# Julia parallel computing in IPython Jupyter

I'm preparing a small presentation in Ipython where I want to show how easy it is to do parallel operation in Julia.

It's basically a Monte Carlo Pi calculation described here

The problem is that I can't make it work in parallel inside an IPython (Jupyter) Notebook, it only uses one.

I started Julia as: `julia -p 4`

If I define the functions inside the REPL and run it there it works ok.

``````@everywhere function compute_pi(N::Int)
"""
Compute pi with a Monte Carlo simulation of N darts thrown in [-1,1]^2
Returns estimate of pi
"""
n_landed_in_circle = 0
for i = 1:N
x = rand() * 2 - 1  # uniformly distributed number on x-axis
y = rand() * 2 - 1  # uniformly distributed number on y-axis

r2 = x*x + y*y  # radius squared, in radial coordinates
if r2 < 1.0
n_landed_in_circle += 1
end
end
return n_landed_in_circle / N * 4.0
end
``````

``````function parallel_pi_computation(N::Int; ncores::Int=4)
"""
Compute pi in parallel, over ncores cores, with a Monte Carlo simulation throwing N total darts
"""
# compute sum of pi's estimated among all cores in parallel
sum_of_pis = @parallel (+) for i=1:ncores
compute_pi(int(N/ncores))
end

return sum_of_pis / ncores  # average value
end
``````

``````julia> @time parallel_pi_computation(int(1e9))
elapsed time: 2.702617652 seconds (93400 bytes allocated)
3.1416044160000003
``````

But when I do:

`````` using IJulia
notebook()
``````

And try to do the same thing inside the Notebook it only uses 1 core:

``````In [5]:  @time parallel_pi_computation(int(10e8))
elapsed time: 10.277870808 seconds (219188 bytes allocated)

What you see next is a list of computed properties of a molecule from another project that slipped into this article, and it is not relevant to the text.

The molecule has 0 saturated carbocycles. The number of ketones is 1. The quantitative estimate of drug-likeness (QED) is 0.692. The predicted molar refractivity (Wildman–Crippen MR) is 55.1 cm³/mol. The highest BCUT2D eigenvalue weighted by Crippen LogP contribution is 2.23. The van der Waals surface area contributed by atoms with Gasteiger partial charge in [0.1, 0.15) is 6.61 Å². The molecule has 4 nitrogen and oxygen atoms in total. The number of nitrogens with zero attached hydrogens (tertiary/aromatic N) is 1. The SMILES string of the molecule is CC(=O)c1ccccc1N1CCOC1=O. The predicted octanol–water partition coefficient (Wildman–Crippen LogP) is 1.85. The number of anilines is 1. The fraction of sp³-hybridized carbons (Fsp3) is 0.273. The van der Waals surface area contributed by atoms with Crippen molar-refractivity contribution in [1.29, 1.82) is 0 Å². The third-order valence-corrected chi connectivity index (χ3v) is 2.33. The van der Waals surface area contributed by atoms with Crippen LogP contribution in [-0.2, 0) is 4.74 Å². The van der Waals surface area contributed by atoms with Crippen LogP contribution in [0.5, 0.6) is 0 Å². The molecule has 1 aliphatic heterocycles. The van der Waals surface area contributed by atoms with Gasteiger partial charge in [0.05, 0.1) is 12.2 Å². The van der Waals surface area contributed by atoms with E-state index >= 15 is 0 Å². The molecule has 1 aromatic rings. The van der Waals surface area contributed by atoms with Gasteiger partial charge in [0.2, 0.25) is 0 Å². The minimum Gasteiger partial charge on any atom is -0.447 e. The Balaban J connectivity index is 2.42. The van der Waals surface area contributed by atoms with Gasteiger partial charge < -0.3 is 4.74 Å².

Out[5]:  3.141679988
``````

So, why isnt Jupyter using all the cores? What can I do to make it work?

Thanks.

• Have you tried modifying the corresponding `kernel.json` file and add the `-p` switch there? – cel Jun 23 '15 at 20:23
• What happens if `addprocs(4)` is issued first within the notebook? – rickhg12hs Jun 24 '15 at 3:12
• @rickhg12hs, I think this should work and if so this is a much nicer solution than my ugly kernel file hack. – cel Jun 24 '15 at 16:57
• @rickhg12hs Thank you. It worked perfectly. – Esteban Jun 24 '15 at 18:27
• I'll convert my comment to an answer to make it easier for others to find it. – rickhg12hs Jun 25 '15 at 12:07

Using `addprocs(4)` as the first command in your notebook should provide four workers for doing parallel operations from within your notebook.

One way to solve this is to create a kernel that always uses 4 cores. For that some manual work is required. I assume that you are on a unix machine.

In the folder `~/.ipython/kernels/julia-0.x`, you will find following `kernel.json` file:

``````{
"display_name": "Julia 0.3.9",
"argv": [
"/usr/local/Cellar/julia/0.3.9_1/bin/julia",
"-i",
"-F",
"/Users/ch/.julia/v0.3/IJulia/src/kernel.jl",
"{connection_file}"
],
"language": "julia"
}
``````

If you copy the whole folder `cp -r julia-0.x julia-0.x-p4`, and modify the newly copied `kernel.json` file:

``````{
"display_name": "Julia 0.3.9 p4",
"argv": [
"/usr/local/Cellar/julia/0.3.9_1/bin/julia",
"-p",
"4",
"-i",
"-F",
"/Users/ch/.julia/v0.3/IJulia/src/kernel.jl",
"{connection_file}"
],
"language": "julia"
}
``````

The paths will probably be different for you. Note that I only gave the kernel a new name and added the command line argument `-p 4.

You should see a new kernel named `Julia 0.3.9 p4` which should always use 4 cores.

Also note that this kernel file will not get updated when you update `IJulia`, so you have to update it manually whenever you update `julia` or `IJulia`.

• Thank you for the answer. I didn't try this, but I think this could work for a more permanent solution. @rickhg12hs solution worked just fine for now. – Esteban Jun 24 '15 at 18:26
• When I'm already in a Julia session on Jupyter... Is there any command able to tell me how many processes have been enabled? – skan Jul 19 '17 at 18:17
• @skan there's a `procs()` function that returns the ids of all processes. If you call it after starting julia with `-p 4`, you will get an array of length 5: One is the master process and the other four are the workers requested by `-p`. – cel Jul 20 '17 at 4:57